JWS advised on nine M&A deals and 14 ECM deals last year, with major clients including Ausdrill and Northern Minerals.

Steinepreis Paganin continued to be by far the most prolific corporate law firm in Perth, advising on 68 capital raisings and 15 M&A deals.

The average value of its capital raisings was $6.6 million, reflecting its focus on the smaller end of the market.

Bellanhouse Lawyers, led by managing partner Bryn Hardcastle, has entrenched itself in a similar small-cap market space, advising on 38 capital raisings and eight M&A deals.

Capital raisings

UBS and Morgan Stanley topped the league table for ECM deals, courtesy of their role as joint lead managers on Woodside Petroleum’s bumper $2.53 billion capital raising.

More revealing for the local market was the competition between Perth-based broking firms.

Euroz Securities had a lead role on 24 transactions that raised a total of $876 million, with Sundance Energy and IMF Bentham being its most valuable clients.

Euroz finished the year ahead of rival broking firm Hartleys, which had a lead role on 46 transactions worth $718 million.

These included the IPO of Jupiter Mines and raisings for Decmil Group and RTG Mining.

Perth-based brokers Patersons Securities, Argonaut and Ashanti Capital were also busy during the year.

Large deals

The largest transaction last year was Perth-based Wesfarmers’ demerger of its Melbourne-based Coles Group business.

Advisers on this $16.5 billion deal included Goldman Sachs, Macquarie Capital, Gresham and Herbert Smith Freehills.

The lead advisers were based on the east coast, with the HSF team, for instance, led by Baden Furphy in Melbourne.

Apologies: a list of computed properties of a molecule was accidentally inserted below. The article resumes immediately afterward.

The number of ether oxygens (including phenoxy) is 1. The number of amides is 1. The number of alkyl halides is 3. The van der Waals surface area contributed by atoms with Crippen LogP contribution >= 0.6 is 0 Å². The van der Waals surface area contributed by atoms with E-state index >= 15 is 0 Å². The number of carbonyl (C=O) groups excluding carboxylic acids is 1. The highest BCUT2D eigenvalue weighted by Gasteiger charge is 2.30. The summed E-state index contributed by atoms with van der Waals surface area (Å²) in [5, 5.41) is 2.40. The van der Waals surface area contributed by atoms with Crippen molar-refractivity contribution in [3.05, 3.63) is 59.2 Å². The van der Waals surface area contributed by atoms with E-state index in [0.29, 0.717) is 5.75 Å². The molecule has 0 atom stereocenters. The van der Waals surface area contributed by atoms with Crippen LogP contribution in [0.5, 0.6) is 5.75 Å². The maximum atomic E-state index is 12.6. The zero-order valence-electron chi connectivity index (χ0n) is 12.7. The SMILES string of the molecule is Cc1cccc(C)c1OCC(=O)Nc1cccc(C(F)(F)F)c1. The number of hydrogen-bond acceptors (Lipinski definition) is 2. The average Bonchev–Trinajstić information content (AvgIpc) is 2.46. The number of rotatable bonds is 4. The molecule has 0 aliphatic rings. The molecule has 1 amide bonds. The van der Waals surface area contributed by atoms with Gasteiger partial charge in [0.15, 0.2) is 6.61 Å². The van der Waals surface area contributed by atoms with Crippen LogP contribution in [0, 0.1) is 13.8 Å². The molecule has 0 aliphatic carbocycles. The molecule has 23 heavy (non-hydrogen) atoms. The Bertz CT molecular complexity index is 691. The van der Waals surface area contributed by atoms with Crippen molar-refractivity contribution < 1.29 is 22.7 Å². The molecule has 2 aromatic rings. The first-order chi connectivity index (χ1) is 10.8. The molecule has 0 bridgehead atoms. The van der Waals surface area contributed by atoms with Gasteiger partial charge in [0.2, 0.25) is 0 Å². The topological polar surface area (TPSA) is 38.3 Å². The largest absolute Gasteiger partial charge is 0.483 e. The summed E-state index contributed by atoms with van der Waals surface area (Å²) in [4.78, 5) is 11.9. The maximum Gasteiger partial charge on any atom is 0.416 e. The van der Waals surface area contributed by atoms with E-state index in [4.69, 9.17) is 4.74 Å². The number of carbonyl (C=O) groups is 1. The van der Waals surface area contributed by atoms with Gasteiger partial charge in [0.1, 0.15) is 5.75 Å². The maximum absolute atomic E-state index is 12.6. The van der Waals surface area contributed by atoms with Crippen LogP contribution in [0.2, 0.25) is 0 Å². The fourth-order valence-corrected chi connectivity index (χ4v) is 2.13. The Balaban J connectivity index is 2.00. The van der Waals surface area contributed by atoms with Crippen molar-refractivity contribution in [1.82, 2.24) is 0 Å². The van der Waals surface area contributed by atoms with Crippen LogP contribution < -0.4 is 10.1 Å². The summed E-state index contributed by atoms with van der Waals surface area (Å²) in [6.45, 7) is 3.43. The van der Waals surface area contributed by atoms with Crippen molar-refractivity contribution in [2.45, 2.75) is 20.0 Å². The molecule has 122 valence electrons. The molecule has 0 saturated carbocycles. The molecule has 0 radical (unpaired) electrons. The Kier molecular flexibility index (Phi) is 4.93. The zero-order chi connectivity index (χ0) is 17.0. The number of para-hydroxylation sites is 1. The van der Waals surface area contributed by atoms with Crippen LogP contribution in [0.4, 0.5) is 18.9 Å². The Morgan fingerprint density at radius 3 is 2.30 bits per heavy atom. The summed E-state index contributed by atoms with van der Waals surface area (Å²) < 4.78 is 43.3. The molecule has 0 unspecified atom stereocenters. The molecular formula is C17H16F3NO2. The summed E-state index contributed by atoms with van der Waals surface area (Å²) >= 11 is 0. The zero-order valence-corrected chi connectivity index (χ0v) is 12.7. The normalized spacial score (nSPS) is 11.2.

HSF’s Perth-based corporate partner, David Gray, and his team assisted on the deal, while Perth-based litigation partner Liz Macknay had a lead role on the court hearings for the demerger scheme.

A second large transaction was Santos’s acquisition of Perth-based Quadrant Energy, which involved even more advisers.

Santos was advised by UBS and HSF, with Perth-based corporate partner Robert Merrick leading the legal team.

Three financial advisers and four law firms were involved on the sell side, with most of the work done on the east coast.

That’s where the two largest vendors – Brookfield Business Partners and Macquarie Capital – are headquartered.

Goldman Sachs, Citi and Macquarie Capital advised the sellers.

Among the law firms, Clayton Utz was the main adviser to the selling consortium, while King & Wood Mallesons and Allens had secondary roles advising Brookfield and Macquarie respectively.

Gilbert + Tobin also worked on the deal, with Perth-based corporate advisory partner Justin Mannolini advising Wesfarmers, which held a minority stake in Quadrant.